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Nodes key as name

  • Status: active
  • Type: enhancement
  • Related components: routing
  • Start Date: 08-03-2013
  • Discussion: #127
  • Supersedes:
  • Superseded by:


Join a network and be known directly by the value of a cryptographically secured public key. This will allow nodes to send messages that are self validating and removes the requirement of holding maps of publick keys and node names.


Currently node relocation involves a convoluted mechanism that ends with a non cryptographically validatable Id.A single NodeId will be a public key.

In the current implementation as seen in the diagram below involves several steps. This proposal involves altering this only slightly.

Detailed design

The following outline alters these steps to ensure the joining node does some work. This work is in itself not enough to prevent group collusion, but is a start in the right direction.

  1. A node (A) creates a keypair and connects to a group (X).
  2. Group (X) then take the 2 closest nodes to this and hash the three values (2 closest plus node).
  3. The resultant hash of the 2 closest nodes yields the target group for the node to join (Y).
  4. Group (X) then sends a JoinRequest (Y).
  5. Group (Y) then calculates the furthest two nodes apart in group (Y)
  6. Group (Y) then respond to (A) with JoinResponse with the middle third of the two furthest apart nodes as the target range. (JoinResponse includes all Y members names).
  7. Group (Y) will set a pending join request for a period of 30 seconds or so.
    • This group will not accept any more JoinRequest during this time.
  8. Node (A) then must create an address that falls between these two nodes and then join (Y).

This process scales each group in a balanced manner.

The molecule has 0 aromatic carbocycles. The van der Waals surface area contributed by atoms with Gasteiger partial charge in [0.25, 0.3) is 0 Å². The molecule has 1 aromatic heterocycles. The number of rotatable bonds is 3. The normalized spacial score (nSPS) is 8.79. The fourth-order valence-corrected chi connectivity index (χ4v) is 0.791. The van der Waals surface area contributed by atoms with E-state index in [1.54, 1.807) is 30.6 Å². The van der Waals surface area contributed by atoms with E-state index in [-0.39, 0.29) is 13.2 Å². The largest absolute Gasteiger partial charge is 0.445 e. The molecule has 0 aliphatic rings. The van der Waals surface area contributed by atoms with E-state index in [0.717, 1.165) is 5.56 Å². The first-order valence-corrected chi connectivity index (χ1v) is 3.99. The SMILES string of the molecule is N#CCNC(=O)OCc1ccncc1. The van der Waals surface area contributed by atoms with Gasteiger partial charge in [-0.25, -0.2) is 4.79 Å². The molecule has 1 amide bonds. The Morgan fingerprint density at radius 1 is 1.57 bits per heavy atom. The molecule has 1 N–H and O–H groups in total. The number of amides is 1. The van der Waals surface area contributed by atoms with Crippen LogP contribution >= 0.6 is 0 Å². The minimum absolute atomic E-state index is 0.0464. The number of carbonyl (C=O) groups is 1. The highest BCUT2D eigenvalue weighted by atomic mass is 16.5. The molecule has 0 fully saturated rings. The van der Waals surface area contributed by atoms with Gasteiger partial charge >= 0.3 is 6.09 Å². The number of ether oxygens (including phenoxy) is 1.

Further work

This process alone may not prevent collusion attacks completely (dependent on network population and churn). It does force distribution within groups. Further steps may require to be taken, such as:

  • Every new node connecting to a group forces relocation of the node closest to any other in the group. (splitting close nodes apart and again helping balance).
  • Every new node connecting to a group forces relocation of the oldest node.

There are many such actions routing can take, but combined with the upcoming RFC for DataChains the options for also forced relocation of nodes is increased, particularly misbehaving nodes should be easily spotted and forced out of any group.

This is a partial mechanism to overall group security and only focusses on the joining mechanism. The network will require that nodes are ranked and prove themselves prior to becoming full nodes, during that process it may prove beneficial to forcibly relocate a node at intervals. If this process is chosen, then the node should again create a new key pair and be forced to join a random part of the network.


This does provide a slightly smaller amount of control over the location a node choses within a group.


The status quo provides relocation capability, but requires an additional mapping and larger message sizes.

Unresolved questions